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Adding Hardscape Maintenance to Your Business
By Dan Harvey, SEK Surebond



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The use of hardscape sealants after installation can protect paved walkways from deterioration and growth of weeds between the cracks. Sealers can be applied to newly and previously installed hardscapes to give them a fresh, clean look and prevent future decline. One of the biggest challenges to adding paver restoration as a part of your business is the lack of awareness by homeowners. Sean Hillis, a contractor in New Orleans, started Premier Paver Restoration by going door-to-door and showing homeowners before-and-after photos of recent restoration jobs. "I went into business, but I needed to learn more," recalls Hillis, who began as a paving installer. "So I surrounded myself with the professionals in the field that could show me what I needed to do in order to grow."




In the past, the hardscape industry has sold concrete pavers and natural stone as a maintenance-free investment that will last a lifetime. However, over time, wear and tear as well as harsh weather conditions inevitably reduce a once-beautiful installation into a patchwork of dirty, stained or moldy pavers with weeds between the joints.

While little can be done to stop Mother Nature or the march of time, paving installers have a significant weapon in their arsenal: sealers that protect and extend the life of hardscapes.

In addition to providing a lasting finish, sealers can prevent the growth of weeds and grass in joints, protect against stains, inhibit insect infestations, and reduce accumulation of mildew and mold.

Yet, speak to just about any paver installer and they will admit that sealers are rarely applied. Most paver contractors have never been properly trained in the application of sealers and often view the task as difficult, with a potential for bad results. Pavers are left virtually unprotected, which only speeds deterioration. But for contractors who learn the process, the application of such products is not only extending the life and beauty of new installations, but also opening new business opportunities.

"We've worked with new installations and hardscapes that have considerable age," explains Jim Scocozza, owner of Pennsylvania-based The Paver Savers Inc. "Either way, there is a real 'wow factor' when we are done."



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Before applying a sealant to an existing hardscape, the surface should be cleaned with at least a heavy-duty detergent and a sealer stripper to remove dirt and any existing sealer. Sealants can be used on natural stone or concrete. Manufacturers generally offer classes on proper application of sealers.


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A sealant application is ineffective without the proper tools. An industrial grade power sprayer is the most efficient tool for applying sealant, as it can apply up to 720 gallons of sealer at 2 gallons per minute. This particular sprayer has the option of plugging in to a power source or running off of its battery, which can run for 6 hours on a single charge. For more information, visit www.sek.us.com.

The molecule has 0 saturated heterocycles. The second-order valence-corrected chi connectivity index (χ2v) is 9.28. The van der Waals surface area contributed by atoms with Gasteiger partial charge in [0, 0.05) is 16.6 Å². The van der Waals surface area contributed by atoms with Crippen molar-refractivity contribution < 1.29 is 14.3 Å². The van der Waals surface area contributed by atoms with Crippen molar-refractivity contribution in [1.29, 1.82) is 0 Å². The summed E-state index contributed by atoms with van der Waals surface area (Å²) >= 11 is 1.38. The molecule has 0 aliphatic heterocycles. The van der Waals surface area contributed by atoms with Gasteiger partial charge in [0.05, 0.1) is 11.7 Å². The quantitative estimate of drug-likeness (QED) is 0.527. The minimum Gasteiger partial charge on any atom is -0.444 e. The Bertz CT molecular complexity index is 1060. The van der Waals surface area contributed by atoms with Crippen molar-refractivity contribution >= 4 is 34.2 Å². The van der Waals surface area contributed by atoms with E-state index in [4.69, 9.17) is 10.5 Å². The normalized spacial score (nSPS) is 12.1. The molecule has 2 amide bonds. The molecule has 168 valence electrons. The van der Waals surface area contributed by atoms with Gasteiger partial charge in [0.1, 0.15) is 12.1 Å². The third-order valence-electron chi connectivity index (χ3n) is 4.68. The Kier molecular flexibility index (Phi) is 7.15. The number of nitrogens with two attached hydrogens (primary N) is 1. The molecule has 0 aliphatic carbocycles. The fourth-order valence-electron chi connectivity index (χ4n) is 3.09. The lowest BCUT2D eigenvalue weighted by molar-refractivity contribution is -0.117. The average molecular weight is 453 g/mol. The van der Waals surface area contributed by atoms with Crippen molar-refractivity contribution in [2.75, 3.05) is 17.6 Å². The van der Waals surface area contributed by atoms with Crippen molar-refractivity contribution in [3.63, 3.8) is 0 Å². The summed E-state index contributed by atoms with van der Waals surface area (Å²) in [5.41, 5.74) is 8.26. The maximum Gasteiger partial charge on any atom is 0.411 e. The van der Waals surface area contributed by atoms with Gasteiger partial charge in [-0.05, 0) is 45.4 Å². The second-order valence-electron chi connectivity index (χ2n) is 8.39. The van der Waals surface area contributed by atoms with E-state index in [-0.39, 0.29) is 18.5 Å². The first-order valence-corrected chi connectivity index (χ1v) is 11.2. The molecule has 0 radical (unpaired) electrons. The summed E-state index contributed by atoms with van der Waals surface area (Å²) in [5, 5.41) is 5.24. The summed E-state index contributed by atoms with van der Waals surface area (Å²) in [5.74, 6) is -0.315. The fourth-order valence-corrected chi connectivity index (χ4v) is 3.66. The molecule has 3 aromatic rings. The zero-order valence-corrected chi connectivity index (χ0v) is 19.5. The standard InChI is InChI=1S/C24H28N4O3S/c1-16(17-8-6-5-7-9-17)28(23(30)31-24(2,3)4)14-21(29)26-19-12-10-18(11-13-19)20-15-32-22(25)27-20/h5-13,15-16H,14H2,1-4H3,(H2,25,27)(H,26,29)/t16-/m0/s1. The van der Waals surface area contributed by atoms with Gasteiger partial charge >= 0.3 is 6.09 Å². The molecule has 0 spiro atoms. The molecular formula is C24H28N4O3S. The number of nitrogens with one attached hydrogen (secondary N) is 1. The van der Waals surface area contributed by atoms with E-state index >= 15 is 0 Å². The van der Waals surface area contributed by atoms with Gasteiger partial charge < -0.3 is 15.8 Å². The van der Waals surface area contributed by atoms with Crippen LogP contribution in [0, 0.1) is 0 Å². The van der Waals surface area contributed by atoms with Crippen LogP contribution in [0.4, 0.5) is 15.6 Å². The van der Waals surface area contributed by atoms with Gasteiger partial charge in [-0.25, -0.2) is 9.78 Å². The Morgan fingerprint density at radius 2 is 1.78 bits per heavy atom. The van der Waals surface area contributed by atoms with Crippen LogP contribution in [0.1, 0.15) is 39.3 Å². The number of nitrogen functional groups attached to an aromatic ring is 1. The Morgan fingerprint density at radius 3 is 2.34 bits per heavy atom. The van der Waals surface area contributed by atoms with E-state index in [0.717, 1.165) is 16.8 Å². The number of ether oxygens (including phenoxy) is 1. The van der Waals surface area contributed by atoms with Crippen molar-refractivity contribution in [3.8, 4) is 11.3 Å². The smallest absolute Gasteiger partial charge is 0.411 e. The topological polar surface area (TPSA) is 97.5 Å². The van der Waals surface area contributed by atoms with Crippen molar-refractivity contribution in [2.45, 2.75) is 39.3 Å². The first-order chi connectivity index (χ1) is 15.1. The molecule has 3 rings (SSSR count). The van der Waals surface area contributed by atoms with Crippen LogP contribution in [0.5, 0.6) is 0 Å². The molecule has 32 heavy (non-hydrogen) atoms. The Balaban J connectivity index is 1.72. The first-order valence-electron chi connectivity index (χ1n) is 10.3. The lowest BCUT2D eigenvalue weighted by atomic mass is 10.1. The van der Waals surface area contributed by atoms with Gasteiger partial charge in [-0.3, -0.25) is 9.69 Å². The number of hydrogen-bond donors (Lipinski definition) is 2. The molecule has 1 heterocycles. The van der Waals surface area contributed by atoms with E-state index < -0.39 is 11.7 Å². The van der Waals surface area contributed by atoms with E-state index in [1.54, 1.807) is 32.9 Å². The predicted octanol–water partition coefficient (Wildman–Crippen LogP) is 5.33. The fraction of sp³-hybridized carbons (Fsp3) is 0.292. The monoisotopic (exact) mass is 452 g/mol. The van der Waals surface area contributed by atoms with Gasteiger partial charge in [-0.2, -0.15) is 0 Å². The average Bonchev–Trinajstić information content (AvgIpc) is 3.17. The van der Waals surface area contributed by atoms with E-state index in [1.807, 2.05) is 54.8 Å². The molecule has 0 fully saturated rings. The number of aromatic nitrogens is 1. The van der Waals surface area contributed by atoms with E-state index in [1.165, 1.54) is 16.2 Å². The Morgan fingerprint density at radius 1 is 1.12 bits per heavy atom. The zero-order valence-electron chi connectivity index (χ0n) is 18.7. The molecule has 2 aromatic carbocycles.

Paver Restoration
Restoration involves the revitalization of installed pavers--natural stone and concrete surfaces--through minor repairs, joint stabilization, cleaning and sealing. In doing so, hardscapes can be restored to "like new" condition.

According to Scocozza, there is "plenty of potential for a dedicated [paver restoration] company," but the lack of awareness by homeowners that this type of service exists, coupled with contractor's general wariness of sealers, has left it a largely untapped market.

"It took us some time to figure out how to do it right," admits Scocozza, whose business began as a full-service landscaping enterprise and moved into hardscaping. Some common difficulties associated with sealers include over-application or applying it in poor weather. Moisture can become trapped under or within the sealant and can cause discoloration.

Although some contractors choose a trial-and-error approach, assistance and training are available from good sealer vendors. Scocozza points to his experience with SEK-Surebond, a company that offers a comprehensive line of sealers, cleaners and stain blocking products in various finishes. They provide ongoing technical support, marketing materials, follow-up training and on-site project consultations, along with classes on sealer application.

Before adding sealer application to the list of services you offer, it is important to ensure you have the right tools of the trade. A high quality pressure washer is a must - it should be rated at 3,000-5,000 PSI and at least 5 gallons per minute for paver cleaning. A flat surface cleaner can help with the process as well; a 24" size is plenty for beginners. Other helpful cleaning products include heavy-duty detergent, efflorescence cleaner, organic stain remover, oil remover, and sealer stripper.

To actually apply the sealant, you need a power sprayer with a 2 GPM pump. A hand-pumped sprayer will also work, but will be slower, covering 300-400 square feet per hour as opposed to up to 1,500 square feet per hour.

After analyzing the financial potential in paver restoration, Larry Jouett, owner of Odd Job Larry in Kenosha, Wis., concluded it was a viable business. "We crunched the numbers and it looked very promising," he relates. "We determined our overhead and profit margins, the start-up costs and what we needed to accomplish. All of that looked quite attractive."

Now that the company is established, Jouett is "ready to go full-bore in 2017."



As seen in LC/DBM magazine, February 2017.






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Last Updated 06-26-17